Failure as a Design      Criterion

   Fracture Mechanics

   Failure Analaysis

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Wire Rope Failure

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Undercarriage Leg Failure

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Aircraft Towbar Failure

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Hail Damage

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Insulator Caps


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Fractography Resource
- Introduction
- Fatigue - Macrofeatures
- Fatigue - Microfeatures
- Fracture - Macrofeatures
- Fracture - Microfeatures (Cleavage, MVC)
- Fracture - Microfeatures (IG)
- Compendium of Fractographs
- Activity 1
- Activity 2






CHARACTERISTICS OF FAST FRACTURE IN METALS

The information that is presented here is generic, in the sense that fractographic features are greatly affected by microstructural variation, composition and environment but, usually, the following comments apply and the features illustrated will be apparent.

a) Micro-appearance

This resource will cover only simple examples of micro-features of cleavage, intergranular fracture and microvoid coalescence.

Cleavage

Cleavage is the mechanism of brittle transgranular fracture and occurs through cleaving of the crystals along crystallographic planes. The cleavage planes can be identified by x-ray crystallography and, sometimes through the geometric shape of etch pits. Cleavage facets are best defined in relatively large grained structures, fractured at low temperatures. Fine grain sizes and higher temperatures can lead to the occurrence of quasi-cleavage, which blends cleavage facets with areas of dimple (MVC) rupture, such that the cleavage steps become tear ridges. The appearance of typical cleavage facets is shown in Figure 1. So-called 'river patterns' are formed when the cleavage fracture is forced to re-initiate at the boundary of a grain in a different orientation (via a step-wise process). These tear ridges tend to merge in the direction of crack growth, and can be used to identify local crack initiation and growth events. Many small regions of river patterns are apparent on Figure 1. Figure 2 shows nice river patterns (twist misorientation) at a higher magnification and also shows tilt boundaries, where the grains are merely tilted with respect to each other. The formation of river patters is schematically shown in Figure 3, which also illustrates twist and tilt boundaries.

Figure 4 shows an interesting example of cleavage fracture in chromium hard plating on a steel shaft. Chromium has a body-centred cubic (bcc) structure and the cleavage planes are {1 00}, i.e. the sides of a unit cell. In the case shown in Figure 4, fracture has occurred under a Hertzian stress system which has induced triaxial tension. This is reflected in the blocky cubes which have resulted from simultaneous fracture on intersecting sets of {1 0 0} planes.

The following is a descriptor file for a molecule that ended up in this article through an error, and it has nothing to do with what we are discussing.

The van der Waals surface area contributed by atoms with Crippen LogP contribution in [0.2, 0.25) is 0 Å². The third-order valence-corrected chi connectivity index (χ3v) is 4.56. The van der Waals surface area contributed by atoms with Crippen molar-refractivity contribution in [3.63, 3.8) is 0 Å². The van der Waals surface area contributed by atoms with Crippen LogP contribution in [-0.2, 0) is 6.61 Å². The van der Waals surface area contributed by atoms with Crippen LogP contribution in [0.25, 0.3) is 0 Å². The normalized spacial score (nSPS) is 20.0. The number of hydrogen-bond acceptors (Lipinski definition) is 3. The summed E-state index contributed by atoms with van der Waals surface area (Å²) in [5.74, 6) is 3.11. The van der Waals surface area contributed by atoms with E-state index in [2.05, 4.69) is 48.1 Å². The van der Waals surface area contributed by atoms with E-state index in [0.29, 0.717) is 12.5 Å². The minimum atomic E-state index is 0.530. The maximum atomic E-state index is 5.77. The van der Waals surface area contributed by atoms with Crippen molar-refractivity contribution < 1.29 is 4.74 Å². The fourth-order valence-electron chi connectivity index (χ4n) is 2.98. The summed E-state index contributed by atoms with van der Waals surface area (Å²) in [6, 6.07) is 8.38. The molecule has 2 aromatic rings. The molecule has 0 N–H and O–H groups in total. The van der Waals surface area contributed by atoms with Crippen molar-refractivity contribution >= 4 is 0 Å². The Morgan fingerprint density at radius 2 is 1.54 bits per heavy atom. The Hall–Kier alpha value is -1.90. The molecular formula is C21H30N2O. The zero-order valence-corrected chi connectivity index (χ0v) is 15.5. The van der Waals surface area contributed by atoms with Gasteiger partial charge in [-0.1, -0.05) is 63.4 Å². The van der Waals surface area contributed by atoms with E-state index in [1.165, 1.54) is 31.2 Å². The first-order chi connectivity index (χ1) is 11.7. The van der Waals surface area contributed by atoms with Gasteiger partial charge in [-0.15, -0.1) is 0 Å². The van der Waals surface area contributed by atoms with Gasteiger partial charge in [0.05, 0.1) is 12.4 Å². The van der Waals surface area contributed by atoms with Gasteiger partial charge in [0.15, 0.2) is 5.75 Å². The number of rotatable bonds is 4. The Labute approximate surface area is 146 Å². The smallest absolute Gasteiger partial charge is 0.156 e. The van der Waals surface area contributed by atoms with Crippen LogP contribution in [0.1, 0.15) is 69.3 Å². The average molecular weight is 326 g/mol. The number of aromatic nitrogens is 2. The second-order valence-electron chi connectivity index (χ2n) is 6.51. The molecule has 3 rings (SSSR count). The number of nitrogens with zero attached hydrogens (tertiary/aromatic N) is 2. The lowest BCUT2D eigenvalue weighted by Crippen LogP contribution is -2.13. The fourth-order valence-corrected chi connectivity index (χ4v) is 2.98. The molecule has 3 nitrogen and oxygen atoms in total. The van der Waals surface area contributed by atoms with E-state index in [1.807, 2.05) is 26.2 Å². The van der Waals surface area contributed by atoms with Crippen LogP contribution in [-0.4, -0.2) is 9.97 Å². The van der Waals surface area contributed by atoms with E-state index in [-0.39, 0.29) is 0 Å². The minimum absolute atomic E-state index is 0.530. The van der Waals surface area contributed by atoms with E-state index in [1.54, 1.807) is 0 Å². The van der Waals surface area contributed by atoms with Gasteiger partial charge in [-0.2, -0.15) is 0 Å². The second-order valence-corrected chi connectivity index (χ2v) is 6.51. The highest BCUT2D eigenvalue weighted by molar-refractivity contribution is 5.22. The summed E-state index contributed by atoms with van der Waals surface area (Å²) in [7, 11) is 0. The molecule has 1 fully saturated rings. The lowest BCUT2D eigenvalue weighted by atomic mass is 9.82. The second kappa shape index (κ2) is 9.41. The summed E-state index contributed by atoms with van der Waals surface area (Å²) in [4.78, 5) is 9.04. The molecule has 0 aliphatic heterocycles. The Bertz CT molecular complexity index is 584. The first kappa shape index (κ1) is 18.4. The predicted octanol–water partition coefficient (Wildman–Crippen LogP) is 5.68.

Cleavage 500x.jpg (106085 bytes)

Figure 1 1040 carbon steel
Cleavage Tilt.jpg (69605 bytes)
Figure 2 1040 carbon steel
River_patterns.JPG (37437 bytes)
Figure 3 Formation of river patterns
Cr_Plate_Cleavage.jpg (129087 bytes)
Figure 4 Cleavage on intersecting {1 0 0} planes in bcc Cr

Microvoid coalescence (MVC) is the mechanism of ductile transgranular fracture. In many structural steels, both ductile and brittle fracture may occur together on a single fracture surface, as the regime of temperature and strain rate in many fractures lies in the ductile-to-brittle transition range. Ferritic materials (body centred cubic crystal structure) exhibit a fairly sharp ductile-to-brittle transition temperature (DBTT), which is influenced by strain rate, temperature and stress state. Tri-axial stress states (high plastic constraint) tend to promote brittle fracture, while bi-axial stress states tend to promote ductile behaviour. The reason for this transition is related to the strong temperature dependent component of yield stress in ferritic alloys. Austenitic steels and alloys (face centred cubic crystal structure) tend not to show this transition. Figure 5 illustrates the DBTT in ferritic steels, and shows the type of fracture surface observed on the lower energy shelf (cleavage) and on the upper energy shelf (MVC). Figure 6 shows MVC fracture in a 1040 steel alloy. Figure 7 illustrates a case of mixed ductile (MVC) and brittle (inter-pearlitic cleavage) fracture in a normalised steel alloy. Figure 8 indicates that the slope of microvoids (dimples) on the two fracture surfaces can provide information about the type of applied load - this can be particularly useful in the case of shear voids (see Case Study 2 - Failure of an Undercarriage Leg). Shear dimples are illustrated in Figure 9. Cleavage_MVC.JPG (52325 bytes)
Figure 5 DBTT effects on fracture in steel

MVC 500x.jpg (107969 bytes)
Figure 6 MVC in 1040 carbon steel
MVC plus Pearlite 30Deg2.5kx.jpg (66088 bytes)
Figure 7 Mixed MVC and inter-pearlitic cleavage
MVC_model.JPG (37388 bytes)


Figure 8
Shear Voids 1.5kx.jpg (57617 bytes)
Figure 9 Shear microvoids in 1040 steel

Go to Part 5 of the Fractography Resource

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